The gentleman who presently owns the saw (which I’ve not yet seen) claims its only been used a few times, comes with an extra blade, and wants $100 (likely firm). While not a lot of money, I am just not sure if saving the $85 from buying new is worth it. To be honest, after seeing what some lesser-looking saws sell for on craigslist, it’s almost tempting to take that route. I’ve no problem paying a reasonable amount for a quality saw, but was unsure if this model could be considered one.

From what KnotScott and OldMarine said, I suppose the price is somewhat in the higher end of the spectrum, but not unreasonable. Thanks again to all.

View Bill White's profile (online now)

Bill White

3507 posts in 2655 days


#7 posted 08-11-2012 09:59 PM

I’d pass. 10” is not much unless you’re wanting to do some small work.
Bill

-- bill@magraphics.us

View Tedstor's profile

Tedstor

1369 posts in 1328 days


#8 posted 08-11-2012 11:56 PM

Yeah, I think you’ll outgrow a 10” machine pretty fast. I bit of patience can get you a sub-$200 14” machine off craigslist.

View Jimbo4's profile

Jimbo4

1148 posts in 1458 days


#9 posted 08-12-2012 12:37 AM

How many trunions does it have? As I remember, only one. That’s the primary reason I returned it, because it wouldn’t stay adjusted.

-- *Arachnoleptic Fit*: The frantic dance performed just after you've accidently walked through a spider web.

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playeds

6 posts in 810 days


#10 posted 08-12-2012 07:03 PM

To Rosebudjim: If I understand correctly, it has one trunnion?

Here is a review that I had not noticed before.

http://lumberjocks.com/reviews/2874

Tedstor & BillWhite: Just for the sake of clarity, may I ask what you mean by “outgrow”? I assume you mean because of its size and capabilities? At least for the time being, I cannot see myself doing any type of sizable project, but I do understand your points.

Thanks again to all.

View A10GAC's profile

A10GAC

189 posts in 1773 days


#11 posted 08-12-2012 11:02 PM

Playeds: here are the links to the blog I mentioned, turns out I had three bookmarked. Enjoy.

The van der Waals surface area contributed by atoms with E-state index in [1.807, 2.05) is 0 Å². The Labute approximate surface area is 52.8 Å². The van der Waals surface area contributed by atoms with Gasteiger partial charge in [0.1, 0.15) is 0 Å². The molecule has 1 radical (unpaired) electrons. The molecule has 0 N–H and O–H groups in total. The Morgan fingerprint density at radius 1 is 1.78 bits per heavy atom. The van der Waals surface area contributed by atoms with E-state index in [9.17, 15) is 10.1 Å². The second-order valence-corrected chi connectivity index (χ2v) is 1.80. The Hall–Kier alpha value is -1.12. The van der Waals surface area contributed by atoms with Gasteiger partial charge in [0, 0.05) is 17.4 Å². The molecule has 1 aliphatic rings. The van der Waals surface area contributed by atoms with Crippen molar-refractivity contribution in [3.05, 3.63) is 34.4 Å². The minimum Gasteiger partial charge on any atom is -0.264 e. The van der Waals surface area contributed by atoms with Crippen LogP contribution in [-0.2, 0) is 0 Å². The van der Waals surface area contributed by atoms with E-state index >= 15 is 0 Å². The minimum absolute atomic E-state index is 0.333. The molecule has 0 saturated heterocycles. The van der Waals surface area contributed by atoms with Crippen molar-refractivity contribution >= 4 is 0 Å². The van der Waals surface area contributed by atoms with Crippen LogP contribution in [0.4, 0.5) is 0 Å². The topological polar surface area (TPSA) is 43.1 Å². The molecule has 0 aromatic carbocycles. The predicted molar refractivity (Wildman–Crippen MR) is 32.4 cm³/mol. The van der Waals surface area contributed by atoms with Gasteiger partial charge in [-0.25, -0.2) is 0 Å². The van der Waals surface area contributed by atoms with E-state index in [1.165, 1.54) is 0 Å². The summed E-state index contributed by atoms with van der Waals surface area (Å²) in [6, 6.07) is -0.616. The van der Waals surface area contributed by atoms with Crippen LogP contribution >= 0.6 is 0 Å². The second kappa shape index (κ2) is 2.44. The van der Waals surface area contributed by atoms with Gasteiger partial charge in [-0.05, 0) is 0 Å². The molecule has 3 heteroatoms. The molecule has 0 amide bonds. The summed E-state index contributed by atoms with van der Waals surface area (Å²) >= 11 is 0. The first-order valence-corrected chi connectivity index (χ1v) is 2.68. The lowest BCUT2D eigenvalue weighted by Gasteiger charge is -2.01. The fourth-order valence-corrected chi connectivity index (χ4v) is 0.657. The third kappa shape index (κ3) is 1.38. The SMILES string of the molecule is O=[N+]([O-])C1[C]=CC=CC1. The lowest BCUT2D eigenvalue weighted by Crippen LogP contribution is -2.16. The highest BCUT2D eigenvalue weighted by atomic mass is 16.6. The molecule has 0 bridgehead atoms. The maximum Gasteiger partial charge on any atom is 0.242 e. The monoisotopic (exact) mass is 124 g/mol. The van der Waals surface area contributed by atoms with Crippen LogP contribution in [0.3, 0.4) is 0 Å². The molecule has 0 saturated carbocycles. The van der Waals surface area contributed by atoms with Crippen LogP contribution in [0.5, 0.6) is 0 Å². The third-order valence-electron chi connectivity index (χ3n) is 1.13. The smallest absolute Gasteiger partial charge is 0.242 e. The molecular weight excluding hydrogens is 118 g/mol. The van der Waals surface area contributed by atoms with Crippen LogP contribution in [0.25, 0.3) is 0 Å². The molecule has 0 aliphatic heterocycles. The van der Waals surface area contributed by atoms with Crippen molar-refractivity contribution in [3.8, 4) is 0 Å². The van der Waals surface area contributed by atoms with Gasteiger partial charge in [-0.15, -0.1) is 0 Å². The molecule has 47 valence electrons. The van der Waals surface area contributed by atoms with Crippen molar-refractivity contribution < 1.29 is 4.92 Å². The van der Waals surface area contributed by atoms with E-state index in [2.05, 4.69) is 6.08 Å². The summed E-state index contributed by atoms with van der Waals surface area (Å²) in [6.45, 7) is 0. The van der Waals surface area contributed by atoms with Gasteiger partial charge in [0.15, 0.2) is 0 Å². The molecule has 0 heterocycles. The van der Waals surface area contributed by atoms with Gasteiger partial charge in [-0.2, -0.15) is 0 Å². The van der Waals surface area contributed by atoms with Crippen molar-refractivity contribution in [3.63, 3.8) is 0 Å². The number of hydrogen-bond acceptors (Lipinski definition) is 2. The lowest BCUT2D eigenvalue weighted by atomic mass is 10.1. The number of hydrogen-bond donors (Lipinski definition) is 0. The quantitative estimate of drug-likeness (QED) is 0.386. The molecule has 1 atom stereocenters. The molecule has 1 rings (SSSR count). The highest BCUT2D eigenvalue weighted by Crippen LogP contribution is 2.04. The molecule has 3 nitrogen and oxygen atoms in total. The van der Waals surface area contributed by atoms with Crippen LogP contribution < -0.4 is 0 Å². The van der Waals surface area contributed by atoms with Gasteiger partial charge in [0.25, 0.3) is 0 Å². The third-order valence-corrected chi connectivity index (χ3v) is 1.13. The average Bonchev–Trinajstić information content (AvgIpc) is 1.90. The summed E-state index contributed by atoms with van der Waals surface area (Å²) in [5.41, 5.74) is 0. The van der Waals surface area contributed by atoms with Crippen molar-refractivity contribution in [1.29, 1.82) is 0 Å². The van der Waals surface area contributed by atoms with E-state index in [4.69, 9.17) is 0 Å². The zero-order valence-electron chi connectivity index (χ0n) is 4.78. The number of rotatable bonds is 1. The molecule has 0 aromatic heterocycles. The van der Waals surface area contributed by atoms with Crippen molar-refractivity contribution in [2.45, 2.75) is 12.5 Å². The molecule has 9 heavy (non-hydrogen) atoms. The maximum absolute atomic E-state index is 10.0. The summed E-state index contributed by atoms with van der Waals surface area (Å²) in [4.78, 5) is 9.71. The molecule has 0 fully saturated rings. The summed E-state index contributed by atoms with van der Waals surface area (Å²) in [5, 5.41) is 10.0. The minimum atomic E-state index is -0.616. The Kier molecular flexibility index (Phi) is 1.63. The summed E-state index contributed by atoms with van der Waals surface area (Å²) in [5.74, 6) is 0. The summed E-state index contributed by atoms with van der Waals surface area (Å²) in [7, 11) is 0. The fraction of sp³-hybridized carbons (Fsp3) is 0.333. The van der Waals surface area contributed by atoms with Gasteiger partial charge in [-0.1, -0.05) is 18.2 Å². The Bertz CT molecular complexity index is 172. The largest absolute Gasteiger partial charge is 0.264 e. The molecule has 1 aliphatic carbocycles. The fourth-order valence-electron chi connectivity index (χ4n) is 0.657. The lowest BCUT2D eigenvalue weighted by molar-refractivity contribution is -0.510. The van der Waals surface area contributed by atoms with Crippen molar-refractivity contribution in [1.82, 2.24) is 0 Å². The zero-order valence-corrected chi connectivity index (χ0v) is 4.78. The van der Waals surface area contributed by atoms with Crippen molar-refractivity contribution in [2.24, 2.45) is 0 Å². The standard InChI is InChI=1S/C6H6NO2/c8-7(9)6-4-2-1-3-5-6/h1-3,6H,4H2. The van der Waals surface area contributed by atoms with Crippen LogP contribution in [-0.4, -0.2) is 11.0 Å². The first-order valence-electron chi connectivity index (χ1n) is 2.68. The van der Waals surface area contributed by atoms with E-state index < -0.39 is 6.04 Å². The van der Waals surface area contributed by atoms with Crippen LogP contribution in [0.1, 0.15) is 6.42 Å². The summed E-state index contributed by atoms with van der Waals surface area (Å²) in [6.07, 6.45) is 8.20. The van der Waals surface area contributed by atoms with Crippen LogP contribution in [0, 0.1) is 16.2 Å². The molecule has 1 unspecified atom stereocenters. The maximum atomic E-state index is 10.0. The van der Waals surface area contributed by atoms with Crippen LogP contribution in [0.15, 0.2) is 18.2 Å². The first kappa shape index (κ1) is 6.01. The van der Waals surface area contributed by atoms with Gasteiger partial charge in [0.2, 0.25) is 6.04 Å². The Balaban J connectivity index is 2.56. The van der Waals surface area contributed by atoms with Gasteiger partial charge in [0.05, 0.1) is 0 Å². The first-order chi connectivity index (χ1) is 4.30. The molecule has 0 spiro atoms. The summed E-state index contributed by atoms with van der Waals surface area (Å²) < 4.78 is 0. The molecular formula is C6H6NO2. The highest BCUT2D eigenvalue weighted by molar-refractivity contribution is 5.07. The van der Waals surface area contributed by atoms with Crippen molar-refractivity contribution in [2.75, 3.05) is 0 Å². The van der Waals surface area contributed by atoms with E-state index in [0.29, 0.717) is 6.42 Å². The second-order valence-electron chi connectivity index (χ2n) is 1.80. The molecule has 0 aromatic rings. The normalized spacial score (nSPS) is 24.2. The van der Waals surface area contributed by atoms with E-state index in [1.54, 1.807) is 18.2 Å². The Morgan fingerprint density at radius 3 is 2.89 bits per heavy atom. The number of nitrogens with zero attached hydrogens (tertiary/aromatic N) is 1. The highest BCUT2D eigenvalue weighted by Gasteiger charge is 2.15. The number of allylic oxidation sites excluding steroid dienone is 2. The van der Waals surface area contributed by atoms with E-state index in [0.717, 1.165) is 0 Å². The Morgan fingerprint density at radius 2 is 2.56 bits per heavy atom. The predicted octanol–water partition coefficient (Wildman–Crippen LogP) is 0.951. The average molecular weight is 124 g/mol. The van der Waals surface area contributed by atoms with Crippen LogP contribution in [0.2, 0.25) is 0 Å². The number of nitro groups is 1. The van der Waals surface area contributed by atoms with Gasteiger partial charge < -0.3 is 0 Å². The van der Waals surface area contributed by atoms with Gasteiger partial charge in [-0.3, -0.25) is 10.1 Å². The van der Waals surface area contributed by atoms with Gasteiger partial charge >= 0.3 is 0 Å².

Tuning the Craftsman 10 inch Band Saw

Best Upgrade to my Craftsman 10 inch Band Saw

Tensioning with Flutter

-- Men have become the tools of their tools. - Henry David Thoreau

View Jimbo4's profile

Jimbo4

1148 posts in 1458 days


#12 posted 08-13-2012 02:13 PM

Only one trunnion, and the table wobbles without two, and is difficult to keep in alignment. That’s the reason I primarly called it junk. It’s probably a good little light weight saw for doing small work, even if the table needs occasional tuning. I needed something heavier.

-- *Arachnoleptic Fit*: The frantic dance performed just after you've accidently walked through a spider web.

View Surfside's profile

Surfside

3301 posts in 868 days


#13 posted 08-13-2012 08:08 PM

If you need something heavier and bigger, try not to purchase cheap machines. That’s if you want superior cutting capacity.

-- "someone has to be wounded for others to be saved, someone has to sacrifice for others to feel happiness, someone has to die so others could live"

View playeds's profile

playeds

6 posts in 810 days


#14 posted 08-15-2012 07:31 PM

I again want to sincerely thank everyone for sharing their thoughts and opinions with me – both good and bad. In the end, the gentleman agreed to a lower price, and since the saw is as new, I decided to buy. It also came with three extra blades and hopefully at this price, if I decide to upgrade, any loss should be minimal… I hope :)

The help given me here is greatly appreciated, and as my tool buying progresses, it’s good to know where to turn for advice.

A special thanks to A10GAC for the links… they could come in quite handy!

View toolie's profile

toolie

1769 posts in 1323 days


#15 posted 08-15-2012 09:41 PM

even if you move up to a larger saw, it will be good to have something smaller like that around. even though i have a rikon 10-340 (18”) BS, i also have a 9” delta for those small things requiring a small blade when i don’t want out chnage out the blade on the 18” saw. congrats on a good purchase.

-- there's a solution to every problem.......you just have to be willing to find it.